UPDATE: SANTA CRUZ — A man suspected of raping two 17-year-old girls and killing one of them in 2003 has been extradited from Mexico, where he has been living since fleeing the U.S.
Miguel Ramirez Loza, 43, is facing numerous charges including murder, sexual assault, sodomy, forced oral copulation and torture. He is being held in Santa Cruz County Jail without bail.
Santa Cruz County District Attorney Jeff Rosell made the announcement of his arrest at a press conference Thursday.
The extradition process was made more difficult by the fact that Loza is a Mexican citizen.
Still, it was the eighth time that a suspect has been brought back to Santa Cruz County from Mexico to face criminal charges, which Rosell said signals a new era of cooperation between the two countries.
“If you commit a crime and you run to Mexico and anyplace else, we will find you and we will bring you back to face the charges you deserve.
“Mexico is no longer the safe haven it once was in the old days,” Rosell added later.
Loza has been living in Mexico City and working as a day laborer, Rosell said.
He is accused of stabbing and raping Jessica Sheridan, who was his girlfriend, on Feb. 10, 2003. He also allegedly raped Sheridan’s friend. The trio was inside an abandoned preschool near Soquel Drive and Park Avenue.
Sheridan lingered in a coma until she died in a long-term care facility on Aug. 7 of that year.
Sheridan’s sister Serenity Sheridan, who attended the press conference, said that she was 13 at the time of the crime, and that both girls were in foster care.
“My sister had plans to take custody of me when she turned 18,” she said.
Sheridan called news of Loza’s arrest “bittersweet.”
“It opened up a lot of trauma for me, but I was definitely happy,” she said. “I will be able to sleep a lot better at night knowing that he is not able to hurt anyone else”
She said the call by an inspector that Loza was arrested came as a surprise so many years after the murder.
“I kind of thought that maybe because we were poor kids my sister was forgotten about,” Sheridan said. “Come to find out that all these people never forgot about her. They’ve been fighting.”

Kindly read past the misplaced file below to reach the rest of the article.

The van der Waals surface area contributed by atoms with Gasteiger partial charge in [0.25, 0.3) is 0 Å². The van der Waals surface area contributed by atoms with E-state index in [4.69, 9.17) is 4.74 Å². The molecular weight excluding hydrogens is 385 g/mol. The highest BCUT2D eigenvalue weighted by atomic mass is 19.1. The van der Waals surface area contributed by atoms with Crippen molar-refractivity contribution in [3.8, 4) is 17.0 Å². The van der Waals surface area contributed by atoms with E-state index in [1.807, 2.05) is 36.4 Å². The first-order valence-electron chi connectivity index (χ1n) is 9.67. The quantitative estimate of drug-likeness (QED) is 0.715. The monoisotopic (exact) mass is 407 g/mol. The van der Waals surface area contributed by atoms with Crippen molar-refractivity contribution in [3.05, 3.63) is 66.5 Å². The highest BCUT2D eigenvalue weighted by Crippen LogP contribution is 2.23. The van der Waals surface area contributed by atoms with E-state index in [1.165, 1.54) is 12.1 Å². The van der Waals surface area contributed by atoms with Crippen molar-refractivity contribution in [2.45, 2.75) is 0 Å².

Rosell said he is confident in the strength of the case.
“The Santa Cruz District Attorney’s Office, in this case, is very confident that Mr. Loza will be brought to justice,” Rosell said. “And we are very confident that Mr. Loza will pay for what he did.”
The Santa Cruz County Sheriff’s Department is currently seeking Miguel Loza on a warrant charging him with the murder of 17-year-old Jessica Sheridan. Detective Henry Montes reports that in February 2003 Loza allegedly stabbed Jessica in a vacant pre-school near Cabrillo College. As Jessica lay bleeding to death, Loza then sexually assaulted another woman. Loza then urinated on Jessica. Loza fled to Mexico and was arrested by Mexican police in March 2004 for stabbing and robbing a man.
In September 2004, Mexican police arrested him again for kidnapping and sexually assaulting a 13-year-old girl. Loza did spend a month in jail for the stabbing and robbery and 5 months in jail for the kidnapping and rape of the little girl. The Mexican government refuses to extradite Loza and Santa Cruz deputies believe he may return to the U.S. Loza was raised in Santa Cruz County and may visit or stay with relatives in Watsonville.
Story from Santa Cruz Sentinel 8/9/03
After holding onto life for nearly six months, a Santa Cruz, California teen allegedly stabbed by her fugitive boyfriend has died.
Jessica Sheridan, 17, died at a Saratoga care facility, sheriff’s deputy Kim Allyn said. She had been in a vegetative state, when her boyfriend, Miguel Loza, allegedly stabbed her in the upper chest before raping her 17-year-old friend. The trio, and another man had been partying together at the former Sherwood Preschool near Soquel Drive and Park Avenue.
For three weeks after the attack, Sheridan remained on life support at Dominican Hospital, Allyn said, before being transferred to Saratoga. She died of complications from the attack.